• Cactaceae;
  • genetic diversity;
  • Melocactus glaucescens;
  • morphological variability;
  • morphometrics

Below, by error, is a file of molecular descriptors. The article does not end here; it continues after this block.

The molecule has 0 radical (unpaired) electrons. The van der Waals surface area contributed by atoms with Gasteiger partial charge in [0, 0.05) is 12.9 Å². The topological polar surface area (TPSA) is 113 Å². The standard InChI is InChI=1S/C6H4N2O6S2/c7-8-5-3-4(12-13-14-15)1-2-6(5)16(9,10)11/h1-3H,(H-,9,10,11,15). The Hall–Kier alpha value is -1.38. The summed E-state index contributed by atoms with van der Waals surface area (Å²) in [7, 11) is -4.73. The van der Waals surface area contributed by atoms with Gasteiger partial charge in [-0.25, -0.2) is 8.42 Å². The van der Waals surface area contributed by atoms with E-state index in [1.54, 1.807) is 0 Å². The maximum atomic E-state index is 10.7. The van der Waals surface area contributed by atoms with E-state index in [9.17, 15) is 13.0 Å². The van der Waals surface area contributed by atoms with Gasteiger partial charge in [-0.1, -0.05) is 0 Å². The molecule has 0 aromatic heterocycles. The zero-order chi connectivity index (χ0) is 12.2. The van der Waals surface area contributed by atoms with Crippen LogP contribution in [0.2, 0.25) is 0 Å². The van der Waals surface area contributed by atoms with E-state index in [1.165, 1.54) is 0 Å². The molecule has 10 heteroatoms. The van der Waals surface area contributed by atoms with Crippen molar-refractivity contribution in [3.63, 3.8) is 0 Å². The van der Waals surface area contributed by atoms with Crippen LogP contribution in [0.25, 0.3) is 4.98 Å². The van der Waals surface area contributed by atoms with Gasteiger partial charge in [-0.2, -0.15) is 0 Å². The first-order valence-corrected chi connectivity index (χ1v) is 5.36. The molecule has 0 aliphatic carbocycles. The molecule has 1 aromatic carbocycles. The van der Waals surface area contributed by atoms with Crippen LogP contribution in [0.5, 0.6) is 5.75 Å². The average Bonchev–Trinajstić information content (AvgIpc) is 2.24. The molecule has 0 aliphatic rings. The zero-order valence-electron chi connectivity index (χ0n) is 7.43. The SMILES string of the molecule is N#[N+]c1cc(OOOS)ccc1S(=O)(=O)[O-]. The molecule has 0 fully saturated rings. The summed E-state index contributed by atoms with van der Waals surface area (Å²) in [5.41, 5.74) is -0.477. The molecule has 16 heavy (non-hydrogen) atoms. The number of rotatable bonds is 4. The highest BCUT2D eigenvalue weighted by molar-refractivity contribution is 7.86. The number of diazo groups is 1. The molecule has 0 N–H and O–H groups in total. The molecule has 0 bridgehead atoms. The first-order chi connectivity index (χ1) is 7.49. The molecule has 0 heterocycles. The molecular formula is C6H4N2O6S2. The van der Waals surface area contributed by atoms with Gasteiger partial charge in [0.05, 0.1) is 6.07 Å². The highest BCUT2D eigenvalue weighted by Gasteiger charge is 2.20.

Melocactus glaucescens (Cactaceae) is a critically endangered species endemic to north-eastern Brazil. It grows in sympatry with other congeneric species and there is evidence for hybridization among them. We evaluated the levels of genetic and morphological variability and their substructuring between populations of M. glaucescens and sympatric species, and we tested for the occurrence of natural hybridization. Genetic variability was investigated using 12 allozyme loci, and morphological variability was investigated using multivariate morphometric analyses of 18 vegetative characters in nine natural populations of M. glaucescens, Melocactus ernestii, Melocactus concinnus and two distinct morphs of putative hybrids (Melocactus ×albicephalus). Genetic variability was low in all populations (P = 7.7–41.7, A = 0.3–1.7, He = 0.009–0.096), and all taxa displayed a deficit in heterozygotes. Low genetic structuring and moderate morphological structuring were found for M. glaucescens (FST = 0.045, AMRPP = 0.16) and M. concinnus (FST = 0.022, AMRPP = 0.11). The results obtained are inconclusive with respect to confirming the hypothesis of occurrence of hybridization because of an absence of diagnostic loci in the presumed parental species. The presence of several private alleles and the absence of linkage disequilibrium in the putative hybrids indicate that M. albicephalus should be treated as a distinct species, and not given hybrid status as recently stated by a number of authors. The large number of exclusive alleles and the levels of morphological structuring in the populations of M. glaucescens are important factors that need to be considered in the definition of strategies for the conservation of this species.